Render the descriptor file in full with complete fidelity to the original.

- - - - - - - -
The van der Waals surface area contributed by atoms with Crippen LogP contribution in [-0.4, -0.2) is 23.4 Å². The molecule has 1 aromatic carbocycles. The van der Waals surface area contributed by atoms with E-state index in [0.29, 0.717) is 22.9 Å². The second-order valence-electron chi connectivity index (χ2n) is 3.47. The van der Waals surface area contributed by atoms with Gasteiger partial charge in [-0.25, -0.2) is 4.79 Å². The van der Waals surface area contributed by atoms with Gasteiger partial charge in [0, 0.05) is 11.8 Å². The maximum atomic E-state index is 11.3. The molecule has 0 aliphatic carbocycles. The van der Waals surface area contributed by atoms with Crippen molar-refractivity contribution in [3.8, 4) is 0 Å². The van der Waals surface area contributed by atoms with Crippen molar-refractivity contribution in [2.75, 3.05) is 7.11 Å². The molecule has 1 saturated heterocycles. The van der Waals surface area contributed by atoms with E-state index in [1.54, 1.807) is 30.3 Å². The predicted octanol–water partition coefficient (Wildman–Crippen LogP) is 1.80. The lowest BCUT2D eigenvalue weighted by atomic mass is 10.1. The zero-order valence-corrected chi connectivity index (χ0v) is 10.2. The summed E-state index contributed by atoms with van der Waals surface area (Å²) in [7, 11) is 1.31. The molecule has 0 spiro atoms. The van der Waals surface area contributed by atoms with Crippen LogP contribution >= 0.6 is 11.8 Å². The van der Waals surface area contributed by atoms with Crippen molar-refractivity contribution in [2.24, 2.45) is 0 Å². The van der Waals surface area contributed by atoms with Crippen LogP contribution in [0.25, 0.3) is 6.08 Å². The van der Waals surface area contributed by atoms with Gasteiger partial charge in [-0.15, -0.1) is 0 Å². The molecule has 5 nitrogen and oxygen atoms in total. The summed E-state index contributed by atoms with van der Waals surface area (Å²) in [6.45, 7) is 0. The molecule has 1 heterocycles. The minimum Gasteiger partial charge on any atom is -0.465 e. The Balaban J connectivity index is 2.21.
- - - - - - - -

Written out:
The van der Waals surface area contributed by atoms with Crippen LogP contribution in [-0.4, -0.2) is 23.4 Å². The molecule has 1 aromatic carbocycles. The van der Waals surface area contributed by atoms with E-state index in [0.29, 0.717) is 22.9 Å². The second-order valence-electron chi connectivity index (χ2n) is 3.47. The van der Waals surface area contributed by atoms with Gasteiger partial charge in [-0.25, -0.2) is 4.79 Å². The van der Waals surface area contributed by atoms with Gasteiger partial charge in [0, 0.05) is 11.8 Å². The maximum atomic E-state index is 11.3. The molecule has 0 aliphatic carbocycles. The van der Waals surface area contributed by atoms with Crippen molar-refractivity contribution in [3.8, 4) is 0 Å². The van der Waals surface area contributed by atoms with Crippen molar-refractivity contribution in [2.75, 3.05) is 7.11 Å². The molecule has 1 saturated heterocycles. The van der Waals surface area contributed by atoms with E-state index in [1.54, 1.807) is 30.3 Å². The predicted octanol–water partition coefficient (Wildman–Crippen LogP) is 1.80. The lowest BCUT2D eigenvalue weighted by atomic mass is 10.1. The zero-order valence-corrected chi connectivity index (χ0v) is 10.2. The summed E-state index contributed by atoms with van der Waals surface area (Å²) in [7, 11) is 1.31. The molecule has 0 spiro atoms. The van der Waals surface area contributed by atoms with Crippen LogP contribution >= 0.6 is 11.8 Å². The van der Waals surface area contributed by atoms with Crippen molar-refractivity contribution in [2.24, 2.45) is 0 Å². The van der Waals surface area contributed by atoms with Crippen LogP contribution in [0.25, 0.3) is 6.08 Å². The van der Waals surface area contributed by atoms with Gasteiger partial charge in [-0.15, -0.1) is 0 Å². The molecule has 5 nitrogen and oxygen atoms in total. The summed E-state index contributed by atoms with van der Waals surface area (Å²) in [6.45, 7) is 0. The molecule has 1 heterocycles. The minimum Gasteiger partial charge on any atom is -0.465 e. The Balaban J connectivity index is 2.21.